The Raspberry Foundation released a brand new version of the Raspberry PI PC (personal computer), and it is directly built into a small-sized keyboard. The Raspberry Pi 4 model was released in June 2019, and the 8GiB version recently. Let us see Raspberry Pi 400 technical specification and other details.
From the blog post:
Raspberry Pi has always been a PC company. Inspired by the home computers of the 1980s, our mission is to put affordable, high-performance, programmable computers into the hands of people all over the world. And inspired by these classic PCs, here is Raspberry Pi 400: a complete personal computer, built into a compact keyboard.
The Raspberry Pi 400 Desktop PC hardware specs
The Raspberry Pi 400 Desktop PC kit contains:
- A Raspberry Pi 400 computer (CPU and RAM details below)
- USB mouse and USB-C power supply
- An SD card with Raspberry Pi OS pre-installed
- A micro HDMI to HDMI cable
- The official Raspberry Pi Beginner’s Guide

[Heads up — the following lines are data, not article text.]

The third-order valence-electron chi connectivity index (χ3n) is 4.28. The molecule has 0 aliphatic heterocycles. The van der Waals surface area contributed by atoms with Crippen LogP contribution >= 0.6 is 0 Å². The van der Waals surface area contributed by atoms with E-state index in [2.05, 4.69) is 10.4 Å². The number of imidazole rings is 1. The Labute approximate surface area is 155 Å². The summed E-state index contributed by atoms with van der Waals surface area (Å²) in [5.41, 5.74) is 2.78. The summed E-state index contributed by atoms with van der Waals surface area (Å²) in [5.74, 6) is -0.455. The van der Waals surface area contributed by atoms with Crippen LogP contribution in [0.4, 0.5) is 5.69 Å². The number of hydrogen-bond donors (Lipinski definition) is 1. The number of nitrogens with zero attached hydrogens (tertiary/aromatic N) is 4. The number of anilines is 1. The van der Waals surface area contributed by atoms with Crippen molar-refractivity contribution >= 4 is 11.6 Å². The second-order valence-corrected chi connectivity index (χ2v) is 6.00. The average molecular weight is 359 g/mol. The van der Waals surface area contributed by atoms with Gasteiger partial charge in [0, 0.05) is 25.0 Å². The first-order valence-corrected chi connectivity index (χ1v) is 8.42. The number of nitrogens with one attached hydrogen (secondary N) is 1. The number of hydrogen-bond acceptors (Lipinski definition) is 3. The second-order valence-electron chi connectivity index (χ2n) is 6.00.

- CPU – Broadcom BCM2711 quad-core Cortex-A72 (ARM v8) 64-bit SoC @ 1.8GHz
- RAM – 4GB LPDDR4-3200
- WiFi – Dual-band (2.4GHz and 5.0GHz) IEEE 802.11b/g/n/ac wireless LAN
- Bluetooth – 5.0 BLE
- ETH0 – Gigabit Ethernet
- Storage – SD 2 (MicroSD card slot for operating system and data storage) × USB 3.0 and 1 × USB 2.0 ports
- GPIO – Horizontal 40-pin header
- Display – 2 × micro HDMI ports (supports up to 4Kp60)
- GPU – H.265 (4Kp60 decode); H.264 (1080p60 decode, 1080p30 encode); OpenGL ES 3.0 graphics
- Keyboard – 78- or 79-key compact keyboard (depending on regional variant)
- Power – 5V DC via USB connector
- Operating temperature – 0°C to +50°C ambient
- Max dimensions – 286 mm × 122 mm × 23 mm
The Raspberry Pi 400 Desktop PC pricing
It is priced at just USD 70 for the computer on its own, or USD 100 for a ready-to-go complete kit. You can order it online.
If you ever loved the Commodore 64, you are going to love this one. A product like this reminds us of the computers of the early 80s. Both kids and adults will love it, and you can use it as a low-cost PC or learn programming and other topics. I always used RPi as a low-cost Linux server running git and other stuff at home, but this is very cool. What do you think? Would you buy it for your kids?